In a comment on my post Another Introduction to the Bible, Another Chance to Ignore the Farrer Theory, one commenter (James) asks why this kind of phenomenon recurs in the introductory textbooks and he offers some interesting suggestions. Here is one of my thoughts on the issue.
There is a huge pedagogical advantage in making Q critical orthodoxy in introductory courses because it is a tangible expression of participation in proper academic New Testament studies. It is a symbol that one is doing critical scholarship and not Bible Study, that one is engaging in the academy and not the church.
The fact is that Q is not an element in most Christian Bible Studies. One of the big issues for many in teaching introductory courses on the New Testament is in persuading the students that this is going to be different from Bible Study. Q is a bit like pseudonymous authorship of the Pauline epistles -- it is something that some teachers use as a recognizable distinguishing marker that what we are doing is something different, something academic, something critical.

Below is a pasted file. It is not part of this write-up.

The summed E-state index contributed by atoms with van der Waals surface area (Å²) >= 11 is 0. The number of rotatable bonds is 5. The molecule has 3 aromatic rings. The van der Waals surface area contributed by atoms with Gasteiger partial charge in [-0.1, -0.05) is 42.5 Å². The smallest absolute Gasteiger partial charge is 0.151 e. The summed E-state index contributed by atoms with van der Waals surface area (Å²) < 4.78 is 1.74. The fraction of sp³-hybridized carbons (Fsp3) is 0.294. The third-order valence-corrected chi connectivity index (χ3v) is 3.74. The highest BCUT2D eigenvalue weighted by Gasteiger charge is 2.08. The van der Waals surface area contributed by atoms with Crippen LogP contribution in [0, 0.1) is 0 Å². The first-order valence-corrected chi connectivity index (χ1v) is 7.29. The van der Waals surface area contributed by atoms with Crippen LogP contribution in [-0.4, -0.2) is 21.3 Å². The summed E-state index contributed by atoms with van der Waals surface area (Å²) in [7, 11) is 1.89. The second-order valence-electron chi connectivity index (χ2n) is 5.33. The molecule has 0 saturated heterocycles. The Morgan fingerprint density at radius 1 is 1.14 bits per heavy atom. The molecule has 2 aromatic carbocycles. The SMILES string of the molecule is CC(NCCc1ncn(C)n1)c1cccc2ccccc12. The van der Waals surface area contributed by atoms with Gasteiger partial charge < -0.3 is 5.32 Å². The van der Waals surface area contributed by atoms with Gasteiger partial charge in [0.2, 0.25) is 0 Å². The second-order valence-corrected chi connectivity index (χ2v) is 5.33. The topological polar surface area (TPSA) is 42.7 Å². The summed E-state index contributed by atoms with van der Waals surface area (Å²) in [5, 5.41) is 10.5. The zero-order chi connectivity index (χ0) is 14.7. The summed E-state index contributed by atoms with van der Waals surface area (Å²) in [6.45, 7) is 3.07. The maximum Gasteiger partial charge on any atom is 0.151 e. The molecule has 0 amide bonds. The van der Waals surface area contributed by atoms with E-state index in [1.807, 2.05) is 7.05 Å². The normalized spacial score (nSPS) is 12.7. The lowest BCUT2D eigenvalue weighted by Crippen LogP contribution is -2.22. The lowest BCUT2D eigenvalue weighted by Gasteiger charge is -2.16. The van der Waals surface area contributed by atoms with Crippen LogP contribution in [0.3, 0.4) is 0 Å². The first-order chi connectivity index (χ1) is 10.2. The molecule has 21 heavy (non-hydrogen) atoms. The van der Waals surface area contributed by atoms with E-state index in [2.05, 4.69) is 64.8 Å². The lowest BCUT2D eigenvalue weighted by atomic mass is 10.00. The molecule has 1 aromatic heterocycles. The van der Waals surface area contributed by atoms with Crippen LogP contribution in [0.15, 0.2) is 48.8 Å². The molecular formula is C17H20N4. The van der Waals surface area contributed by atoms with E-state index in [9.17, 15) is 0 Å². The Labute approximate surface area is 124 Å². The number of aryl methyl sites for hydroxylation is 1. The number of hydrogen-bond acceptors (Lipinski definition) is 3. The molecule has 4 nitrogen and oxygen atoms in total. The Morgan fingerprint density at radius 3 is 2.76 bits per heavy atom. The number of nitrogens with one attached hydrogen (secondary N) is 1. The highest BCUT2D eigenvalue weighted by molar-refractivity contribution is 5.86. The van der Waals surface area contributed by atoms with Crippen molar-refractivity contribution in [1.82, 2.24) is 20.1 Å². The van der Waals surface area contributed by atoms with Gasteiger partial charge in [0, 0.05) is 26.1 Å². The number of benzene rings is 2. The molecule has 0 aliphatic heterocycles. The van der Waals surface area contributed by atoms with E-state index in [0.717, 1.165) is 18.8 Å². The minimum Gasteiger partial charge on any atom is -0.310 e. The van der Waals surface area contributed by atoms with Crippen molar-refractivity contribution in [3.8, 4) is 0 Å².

That is not to say that all those who advocate Q do it solely for its pedagogical advantages, of course. Many do it because they have engaged in serious study, they are familiar with the evidence, and have come to that solution. My point, though, is that Q can provide a useful shortcut, a speedy but concrete symbol of the difference between a historical approach and a confessional one.
Under such circumstances, it remains an attractive but also a useful hypothesis.